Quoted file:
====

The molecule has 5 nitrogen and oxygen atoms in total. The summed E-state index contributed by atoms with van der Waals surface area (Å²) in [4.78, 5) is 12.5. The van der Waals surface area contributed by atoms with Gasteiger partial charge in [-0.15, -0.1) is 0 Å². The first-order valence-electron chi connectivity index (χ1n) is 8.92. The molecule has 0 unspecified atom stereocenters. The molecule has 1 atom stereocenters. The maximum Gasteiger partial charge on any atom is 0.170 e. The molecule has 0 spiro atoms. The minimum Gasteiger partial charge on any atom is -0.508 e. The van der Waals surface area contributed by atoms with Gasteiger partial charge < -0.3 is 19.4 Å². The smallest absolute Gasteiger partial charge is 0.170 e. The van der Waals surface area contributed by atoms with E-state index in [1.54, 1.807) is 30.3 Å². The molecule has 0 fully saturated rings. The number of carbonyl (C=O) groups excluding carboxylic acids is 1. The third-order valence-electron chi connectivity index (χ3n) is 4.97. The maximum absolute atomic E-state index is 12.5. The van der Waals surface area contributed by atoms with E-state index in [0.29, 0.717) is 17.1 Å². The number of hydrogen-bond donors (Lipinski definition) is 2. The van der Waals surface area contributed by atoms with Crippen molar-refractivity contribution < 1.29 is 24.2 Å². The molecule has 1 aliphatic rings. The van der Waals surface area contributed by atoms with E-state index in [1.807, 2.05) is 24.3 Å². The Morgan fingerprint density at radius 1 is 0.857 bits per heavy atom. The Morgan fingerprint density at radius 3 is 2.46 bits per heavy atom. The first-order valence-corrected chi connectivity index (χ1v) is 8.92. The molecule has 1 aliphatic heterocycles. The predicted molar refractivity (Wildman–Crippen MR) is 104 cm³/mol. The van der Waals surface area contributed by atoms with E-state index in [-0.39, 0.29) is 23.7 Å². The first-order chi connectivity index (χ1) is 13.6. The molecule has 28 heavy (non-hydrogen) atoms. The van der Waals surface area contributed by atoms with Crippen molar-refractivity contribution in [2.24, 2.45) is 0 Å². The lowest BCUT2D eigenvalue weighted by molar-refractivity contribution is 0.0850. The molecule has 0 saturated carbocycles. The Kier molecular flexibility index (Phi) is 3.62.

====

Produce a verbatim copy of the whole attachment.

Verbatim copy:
The molecule has 5 nitrogen and oxygen atoms in total. The summed E-state index contributed by atoms with van der Waals surface area (Å²) in [4.78, 5) is 12.5. The van der Waals surface area contributed by atoms with Gasteiger partial charge in [-0.15, -0.1) is 0 Å². The first-order valence-electron chi connectivity index (χ1n) is 8.92. The molecule has 0 unspecified atom stereocenters. The molecule has 1 atom stereocenters. The maximum Gasteiger partial charge on any atom is 0.170 e. The molecule has 0 spiro atoms. The minimum Gasteiger partial charge on any atom is -0.508 e. The van der Waals surface area contributed by atoms with Gasteiger partial charge < -0.3 is 19.4 Å². The smallest absolute Gasteiger partial charge is 0.170 e. The van der Waals surface area contributed by atoms with E-state index in [1.54, 1.807) is 30.3 Å². The molecule has 0 fully saturated rings. The number of carbonyl (C=O) groups excluding carboxylic acids is 1. The third-order valence-electron chi connectivity index (χ3n) is 4.97. The maximum absolute atomic E-state index is 12.5. The van der Waals surface area contributed by atoms with E-state index in [0.29, 0.717) is 17.1 Å². The number of hydrogen-bond donors (Lipinski definition) is 2. The van der Waals surface area contributed by atoms with Crippen molar-refractivity contribution < 1.29 is 24.2 Å². The molecule has 1 aliphatic rings. The van der Waals surface area contributed by atoms with E-state index in [1.807, 2.05) is 24.3 Å². The Morgan fingerprint density at radius 1 is 0.857 bits per heavy atom. The Morgan fingerprint density at radius 3 is 2.46 bits per heavy atom. The first-order valence-corrected chi connectivity index (χ1v) is 8.92. The molecule has 1 aliphatic heterocycles. The predicted molar refractivity (Wildman–Crippen MR) is 104 cm³/mol. The van der Waals surface area contributed by atoms with E-state index in [-0.39, 0.29) is 23.7 Å². The first-order chi connectivity index (χ1) is 13.6. The molecule has 28 heavy (non-hydrogen) atoms. The van der Waals surface area contributed by atoms with Crippen molar-refractivity contribution in [2.24, 2.45) is 0 Å². The lowest BCUT2D eigenvalue weighted by molar-refractivity contribution is 0.0850. The molecule has 0 saturated carbocycles. The Kier molecular flexibility index (Phi) is 3.62.